Rainfall radar in Excel with JSON

Rainfall radar in Excel with JSON

November 2, 2021 0 Door Bjorn Meijer

The possibilities in Excel are virtually unlimited. You can even make your own rainfall radar and process the data in a sheet. We will do this using JSON (JavaScript Object Notation). To retrieve the weather data we use the free API of Weatherapi.com.

Step 1 – create an account

Create a free account on Weatherapi.com for a personal API key. With the free account you can make 1,000,000 API calls per month and receive forecasts up to three days in advance.

Step 2 – Install VBA-JSON

Download and install VBA-JSON from Tim Hall via GitHub. Tim Halll's GitHub page has a step-by-step installation guide on how to install it.

Step 3 – what data can you retrieve

The following items can be retrieved through the free API of Weatherapi.com.

  • Current weather conditions;
  • three-day forecast;
  • Astronomical data.

Step 4 – Create Weather Dashboard

We start by creating the dashboard. This visually displays the data collected by us in a neat manner. Weatherapi.com's documentation page clearly states which parameters can be retrieved. In our example we limit ourselves to the following data:

  • Date;
  • Maximum expected temperature in degrees Celsius;
  • Minimum expected temperature in degrees Celsius;
  • Total expected precipitation in millimeters;
  • Chance of rain in percentages;
  • The weather icon.

The retrieved data is displayed as follows:

Excel rain radar dashboard
Excel rain radar dashboard

You can format the display of the dashboard to your own taste, but this dashboard is formatted as follows:

Nothing needs to be entered for the weather icon. This will be displayed in the correct cell via a VBA script.
Furthermore, a button has to be added on the sheet with which we can easily call the macro.

Step 5 – retrieving JSON data via VBA

The code for retrieving the data is quite simple. We start by declaring our variables. Then the subroutine DeleteAllIcons addressed. This removes all weather icons on our dashboard. If we wouldn't do this, every time weather data is retrieved, a new icon is placed over the previous icon.

In the string variable API_key enter your own API key which you received on Weatherapi.com.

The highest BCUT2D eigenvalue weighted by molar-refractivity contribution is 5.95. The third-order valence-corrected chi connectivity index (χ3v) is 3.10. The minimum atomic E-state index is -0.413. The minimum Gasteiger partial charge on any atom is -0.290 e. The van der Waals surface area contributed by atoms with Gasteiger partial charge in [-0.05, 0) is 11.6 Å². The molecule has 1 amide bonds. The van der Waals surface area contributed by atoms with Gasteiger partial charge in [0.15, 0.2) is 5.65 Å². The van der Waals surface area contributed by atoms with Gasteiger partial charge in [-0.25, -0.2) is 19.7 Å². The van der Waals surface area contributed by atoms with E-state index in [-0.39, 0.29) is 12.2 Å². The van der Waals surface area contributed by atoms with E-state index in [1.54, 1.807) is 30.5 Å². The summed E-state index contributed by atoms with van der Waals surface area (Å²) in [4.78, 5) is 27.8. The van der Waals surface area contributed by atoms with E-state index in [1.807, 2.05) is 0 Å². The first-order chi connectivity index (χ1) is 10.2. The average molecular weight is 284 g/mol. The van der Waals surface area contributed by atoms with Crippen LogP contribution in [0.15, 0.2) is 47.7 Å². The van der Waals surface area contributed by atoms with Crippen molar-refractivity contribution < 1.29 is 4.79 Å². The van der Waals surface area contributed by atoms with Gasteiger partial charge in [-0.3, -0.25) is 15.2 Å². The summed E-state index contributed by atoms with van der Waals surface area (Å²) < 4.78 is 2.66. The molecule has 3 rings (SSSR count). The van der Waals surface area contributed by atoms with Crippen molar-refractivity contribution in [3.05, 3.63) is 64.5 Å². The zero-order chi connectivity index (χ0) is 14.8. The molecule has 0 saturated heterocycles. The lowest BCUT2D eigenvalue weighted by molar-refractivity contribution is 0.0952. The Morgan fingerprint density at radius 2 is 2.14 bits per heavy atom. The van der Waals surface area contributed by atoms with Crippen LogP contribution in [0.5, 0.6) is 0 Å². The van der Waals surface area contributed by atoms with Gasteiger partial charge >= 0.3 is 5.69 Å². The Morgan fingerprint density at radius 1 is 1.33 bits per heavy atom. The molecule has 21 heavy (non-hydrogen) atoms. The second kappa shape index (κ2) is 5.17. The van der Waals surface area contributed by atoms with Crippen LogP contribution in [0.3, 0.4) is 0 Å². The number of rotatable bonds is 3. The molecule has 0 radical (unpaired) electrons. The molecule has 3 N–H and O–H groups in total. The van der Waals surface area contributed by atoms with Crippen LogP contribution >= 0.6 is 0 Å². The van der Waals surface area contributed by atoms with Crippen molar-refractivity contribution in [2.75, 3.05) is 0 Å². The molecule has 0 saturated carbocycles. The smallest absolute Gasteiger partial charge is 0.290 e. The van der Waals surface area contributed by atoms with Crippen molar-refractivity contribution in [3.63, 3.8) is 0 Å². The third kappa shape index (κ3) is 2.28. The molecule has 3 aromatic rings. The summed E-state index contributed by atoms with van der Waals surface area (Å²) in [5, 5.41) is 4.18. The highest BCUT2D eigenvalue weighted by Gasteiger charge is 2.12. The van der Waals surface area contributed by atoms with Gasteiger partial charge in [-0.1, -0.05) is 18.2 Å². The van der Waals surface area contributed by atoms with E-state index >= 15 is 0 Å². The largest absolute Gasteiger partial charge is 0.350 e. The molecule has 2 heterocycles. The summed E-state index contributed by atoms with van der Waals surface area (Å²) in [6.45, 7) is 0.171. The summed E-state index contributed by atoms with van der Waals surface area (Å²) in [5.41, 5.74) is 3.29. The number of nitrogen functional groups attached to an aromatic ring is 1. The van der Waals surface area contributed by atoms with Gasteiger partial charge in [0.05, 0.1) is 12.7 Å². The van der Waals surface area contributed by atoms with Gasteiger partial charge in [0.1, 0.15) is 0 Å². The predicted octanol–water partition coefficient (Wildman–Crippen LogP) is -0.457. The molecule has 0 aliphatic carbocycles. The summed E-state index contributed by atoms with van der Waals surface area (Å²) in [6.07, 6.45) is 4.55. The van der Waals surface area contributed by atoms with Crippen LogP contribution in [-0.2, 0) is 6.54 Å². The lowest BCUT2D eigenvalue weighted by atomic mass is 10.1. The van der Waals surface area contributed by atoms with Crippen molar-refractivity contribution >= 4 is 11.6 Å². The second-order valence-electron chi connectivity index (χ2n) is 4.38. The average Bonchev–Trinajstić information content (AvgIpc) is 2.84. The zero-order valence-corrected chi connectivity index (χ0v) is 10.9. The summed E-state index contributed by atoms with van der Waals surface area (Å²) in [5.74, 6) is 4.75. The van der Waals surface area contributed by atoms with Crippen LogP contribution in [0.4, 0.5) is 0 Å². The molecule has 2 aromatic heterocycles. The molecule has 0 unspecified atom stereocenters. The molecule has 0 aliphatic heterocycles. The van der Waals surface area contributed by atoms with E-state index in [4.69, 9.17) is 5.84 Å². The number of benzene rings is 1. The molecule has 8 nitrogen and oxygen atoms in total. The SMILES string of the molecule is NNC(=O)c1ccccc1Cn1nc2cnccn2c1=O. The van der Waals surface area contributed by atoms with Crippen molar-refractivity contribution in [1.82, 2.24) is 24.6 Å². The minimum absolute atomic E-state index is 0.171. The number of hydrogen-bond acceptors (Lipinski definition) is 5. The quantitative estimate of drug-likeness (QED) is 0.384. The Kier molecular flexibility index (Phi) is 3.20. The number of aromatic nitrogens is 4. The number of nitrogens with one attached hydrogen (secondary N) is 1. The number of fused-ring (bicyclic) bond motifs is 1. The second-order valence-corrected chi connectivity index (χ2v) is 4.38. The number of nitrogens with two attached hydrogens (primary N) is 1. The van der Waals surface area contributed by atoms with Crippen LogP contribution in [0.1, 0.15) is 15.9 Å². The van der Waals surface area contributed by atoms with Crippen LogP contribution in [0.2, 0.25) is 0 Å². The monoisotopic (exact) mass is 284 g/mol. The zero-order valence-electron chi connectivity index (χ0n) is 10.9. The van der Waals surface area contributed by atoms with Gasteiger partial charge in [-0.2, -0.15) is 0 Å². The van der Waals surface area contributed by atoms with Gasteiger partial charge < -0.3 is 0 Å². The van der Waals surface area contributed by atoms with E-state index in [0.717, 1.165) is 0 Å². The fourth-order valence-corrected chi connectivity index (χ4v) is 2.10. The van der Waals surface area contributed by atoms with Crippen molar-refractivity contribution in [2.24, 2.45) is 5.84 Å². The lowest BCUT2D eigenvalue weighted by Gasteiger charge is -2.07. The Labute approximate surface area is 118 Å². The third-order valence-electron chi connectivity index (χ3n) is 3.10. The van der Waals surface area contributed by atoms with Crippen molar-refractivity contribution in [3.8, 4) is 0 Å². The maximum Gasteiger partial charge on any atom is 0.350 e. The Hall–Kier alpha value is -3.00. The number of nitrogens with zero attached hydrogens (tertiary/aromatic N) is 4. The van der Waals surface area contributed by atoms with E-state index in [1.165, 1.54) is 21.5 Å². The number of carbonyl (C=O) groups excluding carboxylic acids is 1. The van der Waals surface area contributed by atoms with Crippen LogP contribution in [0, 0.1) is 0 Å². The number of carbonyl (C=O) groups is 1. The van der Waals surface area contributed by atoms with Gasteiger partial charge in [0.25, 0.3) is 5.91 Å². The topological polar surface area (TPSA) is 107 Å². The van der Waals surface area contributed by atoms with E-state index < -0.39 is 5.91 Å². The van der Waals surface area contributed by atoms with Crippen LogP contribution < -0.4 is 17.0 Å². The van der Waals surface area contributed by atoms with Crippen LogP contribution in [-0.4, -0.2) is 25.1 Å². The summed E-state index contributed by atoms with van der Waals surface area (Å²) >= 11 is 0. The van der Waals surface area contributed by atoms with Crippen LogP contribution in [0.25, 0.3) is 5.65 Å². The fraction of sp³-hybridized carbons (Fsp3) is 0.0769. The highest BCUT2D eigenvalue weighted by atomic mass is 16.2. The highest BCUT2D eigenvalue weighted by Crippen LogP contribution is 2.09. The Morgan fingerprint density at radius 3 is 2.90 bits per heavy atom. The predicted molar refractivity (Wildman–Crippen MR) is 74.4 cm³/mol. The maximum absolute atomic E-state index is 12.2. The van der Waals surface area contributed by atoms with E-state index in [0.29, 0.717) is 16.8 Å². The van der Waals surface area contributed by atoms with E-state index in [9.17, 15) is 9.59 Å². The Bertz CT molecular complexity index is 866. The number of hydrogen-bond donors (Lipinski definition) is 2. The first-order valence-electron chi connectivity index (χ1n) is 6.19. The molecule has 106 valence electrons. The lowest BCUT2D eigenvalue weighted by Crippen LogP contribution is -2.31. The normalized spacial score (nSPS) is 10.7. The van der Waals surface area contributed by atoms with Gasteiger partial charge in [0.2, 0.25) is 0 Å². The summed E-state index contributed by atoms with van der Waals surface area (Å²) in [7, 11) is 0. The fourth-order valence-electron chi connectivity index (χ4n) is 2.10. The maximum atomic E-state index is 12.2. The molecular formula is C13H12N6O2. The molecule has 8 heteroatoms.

To the variable strURL we then assign the value of the url to retrieve the desired parameters. READYSTATE_COMPLETE is set to 4. The XMLHttpRequest.readyState property returns the state in which an XMLHttpRequest client is located. A value of 4 indicates that the operation has been completed.

As soon as we have created an http object, a GET request is sent. When the http operation is completed, the variable MyResponse filled with the response text (JSON data) from the http object.

Then the JSON parser is called to parse the JSON data. We do this by using the function ParseJson(MyResponse) to invoke.

After the JSON data has been parsed, we can extract our data from it.

The full response body of the JSON is quite long and therefore not displayed. The response body is via the download link download at the bottom of this page.

The JSON is structured as follows. The root of the JSON contains the following objects/arrays:

  • location;
  • current;
  • forecast;
    • forecastday(array);
    • date;
    • date_epoch;
    • day
      • maxtemp_c;
      • maxtemp_f;
      • mintemp_c;
      • daily_chance_of_snow.

As you can see, you can think of JSON as a folder structure in Windows explorer. Here is forecast day an array (set) of data contained in the object forecast. In the collection forecast day There are again different objects with names and corresponding values.

To remove all dates from the array forecast day we use a For Each Loop. As long as we meet the condition, all requested values are retrieved and placed in the correct cells.

Option Explicit Sub getForecast() Dim Item As Object Dim READYSTATE_COMPLETE As Integer Dim API_key As String Dim http As Object, JSON As Object, i As Integer Dim MyResponse As String Dim strUrl As String Dim strIconUrl As String Call DeleteAllIcons API_keyxxxxxxxxxxxxxxx = "http://api.weatherapi.com/v1/forecast.json?key=" & API_key & "&q=Amsterdam&days=3&aqi=no&alerts=no" READYSTATE_COMPLETE = 4 Set http = CreateObject("MSXML2.XMLHTTP") http .Open "GET", strUrl http.SetRequestHeader "Accept", "application/json" http.Send Do Until http.ReadyState = READYSTATE_COMPLETE DoEvents Loop MyResponse = http.ResponseText Set JSON = ParseJson(MyResponse) For Each Item In JSON(" forecast")("forecastday") Sheet1.Cells(2, i + 1).Value = Item("date") Sheet1.Cells(4, i + 1).Value = Item("day")("maxtemp_c" ) Sheet1.Cells(5, i + 1).Value = Item("day")("mintemp_c") Sheet1.Cells(6, i + 1).Value = Item("day")("totalprecip_mm") Sheet1 .Cells(7, i + 1).Value = (Item("day")("daily_chance_of_ra in") / 100) strIconUrl = "http:" & Item("day")("condition")("icon") With Blad1.Pictures.Insert("http:" & Item("day")("condition ")("icon")) With .ShapeRange .LockAspectRatio = msoTrue End With .Left = ActiveSheet.Cells(3, i + 1).Left .Top = ActiveSheet.Cells(3, i + 1).Top .Placement = 1 .PrintObject = True End With i = i + 1 Next Item End Sub Sub DeleteAllIcons() Dim shape As Excel.shape For Each shape In ActiveSheet.Shapes If shape.Name <> "CommandButton1" Then shape.Delete End If


If you can't figure it out with the above guide alone, download the sample file or ask a question by leaving a message.